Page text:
The effects of financial incentives for prescribers

This review is the first update of the Cochrane review of the effects of different financial policies seeking to influence prescriber behaviour. Researchers at The Cochrane Collaboration searched for all studies that could answer this question and found 18 studies. Their findings are summarised below.

What are financial incentives for prescribers?

Large amounts of healthcare funds are spent on medicines, and these amounts are increasing. Increased spending on medicines could mean less money for other healthcare or non-healthcare services. Health insurers and policy-makers are therefore looking for ways to ensure better use of medicines and to control the costs of medicines while still ensuring that patients get the medicines they need.

One way to try to control medicine spending is to influence the people who prescribe medicines, for instance, through financial incentives. One way of doing this involves introducing a budget cap or a budget target. Here, doctors and healthcare organisations are given a budget and the responsibility of staying within this budget. Another approach is to enforce a pay for performance policy, whereby doctors or their organisations are financially rewarded or punished for their prescribing behaviour. A third approach is to apply a reimbursement rate policy. Here, the amount of money doctors are reimbursed for medicine prescriptions is reduced, making the prescription of medicines less financially attractive to doctors.

These policies may lead doctors to prescribe fewer or cheaper medicines. This may reduce the use of unnecessary medicines but may also lead to poorer health outcomes.

What happens when financial incentives for prescribers are introduced?

Pharmaceutical budget caps or targets:

- This policy may lead to a modest reduction in overall drug use per patient (low-certainty evidence).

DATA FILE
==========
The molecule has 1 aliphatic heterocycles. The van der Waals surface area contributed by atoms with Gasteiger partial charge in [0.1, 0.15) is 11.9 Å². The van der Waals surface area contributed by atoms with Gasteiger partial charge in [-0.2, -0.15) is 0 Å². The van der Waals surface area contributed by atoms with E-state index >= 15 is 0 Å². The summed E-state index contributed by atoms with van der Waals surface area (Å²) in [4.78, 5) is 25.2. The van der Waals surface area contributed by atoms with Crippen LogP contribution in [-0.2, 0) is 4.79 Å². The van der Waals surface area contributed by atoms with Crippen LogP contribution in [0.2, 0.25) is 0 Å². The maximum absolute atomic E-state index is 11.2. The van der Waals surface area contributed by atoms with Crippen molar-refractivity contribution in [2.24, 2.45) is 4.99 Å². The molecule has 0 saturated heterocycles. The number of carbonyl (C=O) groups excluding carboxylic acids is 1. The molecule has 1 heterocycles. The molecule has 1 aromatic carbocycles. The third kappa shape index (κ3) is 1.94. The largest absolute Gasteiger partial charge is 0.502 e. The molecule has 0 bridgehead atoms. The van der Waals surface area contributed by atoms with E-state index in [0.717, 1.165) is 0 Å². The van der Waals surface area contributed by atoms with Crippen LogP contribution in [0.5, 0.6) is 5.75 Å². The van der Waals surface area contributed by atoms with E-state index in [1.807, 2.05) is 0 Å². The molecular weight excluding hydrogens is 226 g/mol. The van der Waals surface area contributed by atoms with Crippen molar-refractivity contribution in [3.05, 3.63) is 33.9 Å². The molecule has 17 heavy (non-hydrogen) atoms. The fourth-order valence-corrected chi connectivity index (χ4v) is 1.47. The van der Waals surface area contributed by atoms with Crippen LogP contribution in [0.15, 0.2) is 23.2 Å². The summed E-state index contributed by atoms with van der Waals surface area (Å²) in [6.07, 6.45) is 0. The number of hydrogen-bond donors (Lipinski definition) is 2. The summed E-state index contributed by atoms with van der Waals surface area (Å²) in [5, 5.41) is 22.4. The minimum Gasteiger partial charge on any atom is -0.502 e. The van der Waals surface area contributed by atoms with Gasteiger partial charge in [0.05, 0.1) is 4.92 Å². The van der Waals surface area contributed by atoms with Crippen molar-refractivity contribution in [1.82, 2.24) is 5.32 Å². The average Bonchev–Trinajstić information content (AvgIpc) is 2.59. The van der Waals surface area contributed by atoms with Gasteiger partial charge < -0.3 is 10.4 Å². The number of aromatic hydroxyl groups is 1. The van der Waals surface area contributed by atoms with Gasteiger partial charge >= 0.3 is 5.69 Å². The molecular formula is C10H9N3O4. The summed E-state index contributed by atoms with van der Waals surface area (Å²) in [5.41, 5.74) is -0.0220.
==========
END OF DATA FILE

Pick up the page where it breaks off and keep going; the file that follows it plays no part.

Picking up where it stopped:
- We are uncertain of the effects of this policy on drug costs or on healthcare utilisation, as the certainty of the evidence has been assessed as very low.

- The effects of this policy on health outcomes have not been measured.

Pay for performance policies:

- We are uncertain of the effects of these policies on drug use or health outcomes, as the certainty of the evidence has been assessed as very low.

- The effects of this policy on drug costs or on healthcare utilisation have not been measured.

Reimbursement rate policies:

- We are uncertain about the effects of reimbursement rate policies because the quality of the evidence has been assessed as very low.

How up-to-date is this review?

The review authors searched for studies that had been published up to January 2015.

Authors' conclusions: 

Although financial incentives are considered an important element in strategies to change prescribing patterns, limited evidence of their effects can be found. Effects of policies, including pay for performance policies, in improving quality of care and health outcomes remain uncertain. Because pharmaceutical policies have uncertain effects, and because they might cause harm as well as benefit, proper evaluation of these policies is needed. Future studies should consider the impact of these policies on health outcomes, drug use and overall healthcare expenditures, as well as on drug expenditures.

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Background: 

The proportion of total healthcare expenditures spent on drugs has continued to grow in countries of all income categories. Policy-makers are under pressure to control pharmaceutical expenditures without adversely affecting quality of care. Financial incentives seeking to influence prescribers' behaviour include budgetary arrangements at primary care and hospital settings (pharmaceutical budget caps or targets), financial rewards for target behaviours or outcomes (pay for performance interventions) and reduced benefit margin for prescribers based on medicine sales and prescriptions (pharmaceutical reimbursement rate reduction policies). This is the first update of the original version of this review.